Modern deep packet analysis capabilities, such as the one provided by Endace, let organizations greatly increase their productivity in terms of identifying and resolving network threats or performance problems. It is now affordable to have the ability to capture and store months of network traffic at scale, allowing SOC analysts to investigate incidents in detail, Evans says.
Changing market environment
Several factors are leading organizations to realize they need packet analysis systems. The first is regulatory as more data breach and data protection laws go into effect around the world, most notably the European Union’s General Data Protection Regulation. The increased need for compliance with these rules and the obligations to report data breaches is forcing entities to reassess their cybersecurity postures, Evans says.
But even with a suite of cybersecurity tools, fully analyzing a cyber attack isn’t easy without access to data packets. “Metadata will tell you that someone got in and that they managed to download X amount of data, but it won’t tell you what’s in the data. To know that, you’ve got to have the packets,” Evans says.
Another factor is the growing sophistication of cyber attackers. Evans notes that dark web criminal marketplaces sell a variety of increasingly powerful hacking tools and capabilities as services, which permits more advanced and subtle attack frameworks. This makes it harder for SOC teams to trace the sources of an attack without being able to get the full context of the incident.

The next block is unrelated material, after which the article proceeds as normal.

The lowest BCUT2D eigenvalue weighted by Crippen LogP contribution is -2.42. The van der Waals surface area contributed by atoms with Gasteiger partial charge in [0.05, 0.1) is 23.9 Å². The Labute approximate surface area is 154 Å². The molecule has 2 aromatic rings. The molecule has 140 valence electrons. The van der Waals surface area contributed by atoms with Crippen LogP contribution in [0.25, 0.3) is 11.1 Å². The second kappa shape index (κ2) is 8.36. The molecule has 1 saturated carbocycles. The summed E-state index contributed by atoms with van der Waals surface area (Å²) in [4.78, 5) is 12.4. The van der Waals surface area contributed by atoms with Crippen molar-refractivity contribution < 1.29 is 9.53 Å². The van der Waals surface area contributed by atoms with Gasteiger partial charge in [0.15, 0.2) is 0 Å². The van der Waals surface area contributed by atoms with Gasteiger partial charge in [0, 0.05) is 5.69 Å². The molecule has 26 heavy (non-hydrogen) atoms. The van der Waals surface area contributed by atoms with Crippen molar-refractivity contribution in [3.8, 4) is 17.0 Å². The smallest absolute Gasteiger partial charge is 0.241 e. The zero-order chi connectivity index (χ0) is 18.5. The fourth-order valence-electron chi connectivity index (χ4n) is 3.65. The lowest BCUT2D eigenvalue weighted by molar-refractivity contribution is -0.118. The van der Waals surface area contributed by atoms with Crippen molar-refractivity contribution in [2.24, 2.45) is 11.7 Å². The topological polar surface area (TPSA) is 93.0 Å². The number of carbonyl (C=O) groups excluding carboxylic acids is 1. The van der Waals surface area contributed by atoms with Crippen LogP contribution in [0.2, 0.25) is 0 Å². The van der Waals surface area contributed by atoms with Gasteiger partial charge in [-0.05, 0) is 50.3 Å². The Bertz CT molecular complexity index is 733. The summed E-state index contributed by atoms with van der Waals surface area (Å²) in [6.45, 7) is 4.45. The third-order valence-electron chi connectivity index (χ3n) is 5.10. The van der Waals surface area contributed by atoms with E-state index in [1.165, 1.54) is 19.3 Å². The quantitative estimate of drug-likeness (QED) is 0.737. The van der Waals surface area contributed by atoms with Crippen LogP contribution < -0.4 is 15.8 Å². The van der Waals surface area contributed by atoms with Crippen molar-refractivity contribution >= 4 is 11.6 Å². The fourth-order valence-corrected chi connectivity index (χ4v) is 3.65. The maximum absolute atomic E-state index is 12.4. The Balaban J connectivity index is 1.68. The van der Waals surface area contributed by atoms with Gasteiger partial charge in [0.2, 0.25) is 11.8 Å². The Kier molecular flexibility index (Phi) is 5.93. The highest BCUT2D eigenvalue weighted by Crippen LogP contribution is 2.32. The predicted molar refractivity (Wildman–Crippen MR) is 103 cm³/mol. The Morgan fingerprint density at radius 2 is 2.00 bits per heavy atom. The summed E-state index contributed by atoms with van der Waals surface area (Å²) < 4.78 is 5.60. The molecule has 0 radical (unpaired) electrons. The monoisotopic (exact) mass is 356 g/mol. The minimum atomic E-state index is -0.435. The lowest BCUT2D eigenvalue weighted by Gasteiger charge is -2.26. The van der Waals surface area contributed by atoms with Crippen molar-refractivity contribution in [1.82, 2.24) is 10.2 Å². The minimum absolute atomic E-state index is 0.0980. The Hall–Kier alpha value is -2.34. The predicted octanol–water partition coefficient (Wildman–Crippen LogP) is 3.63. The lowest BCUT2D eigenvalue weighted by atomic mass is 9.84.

“Your security tool might tell you that a particular host has been compromised, but it’s not got enough smarts necessarily to be able to tell you that not only that host was compromised, but it spread laterally to other hosts, and there’s some command and control traffic that could indicate backdoors being created. To get that information you need that ability to go back in time and have a deeper look at the deep packet data on your network ,” Evans says.
The emergence of artificial intelligence-based tools is another factor behind the increasing use of packet analysis. These tools, when used for security analysis and searching networks for intruders, extend the capability of security operations teams to look for statistical anomalies and lets them detect things other tools might not find.
Once a threat is detected, analysts must verify the source of a threat or attack. This is where packet analysis is emerging as a critical tool to validate that an AI-based security tool made the correct decision to trigger an alert, as opposed to it being a false positive, Evans says.
What Endace can do
With this rapidly changing threat environment, a capability like Endace’s offers advantages to organizations of all sizes. Endace’s hardware/software platform captures, records and stores all daily network traffic. It interoperates with a range of security tools and applications, allowing it to contribute to troubleshooting or diagnosing network or application performance problems.
“Think of us as the black box flight recorder for the network. When a security breach or incident occurs, you can go back and see exactly what happened. No guessing, no logs that might have been scrubbed by the hacker. There’s nowhere to hide, your network traffic shows exactly what happened,” Wright explains.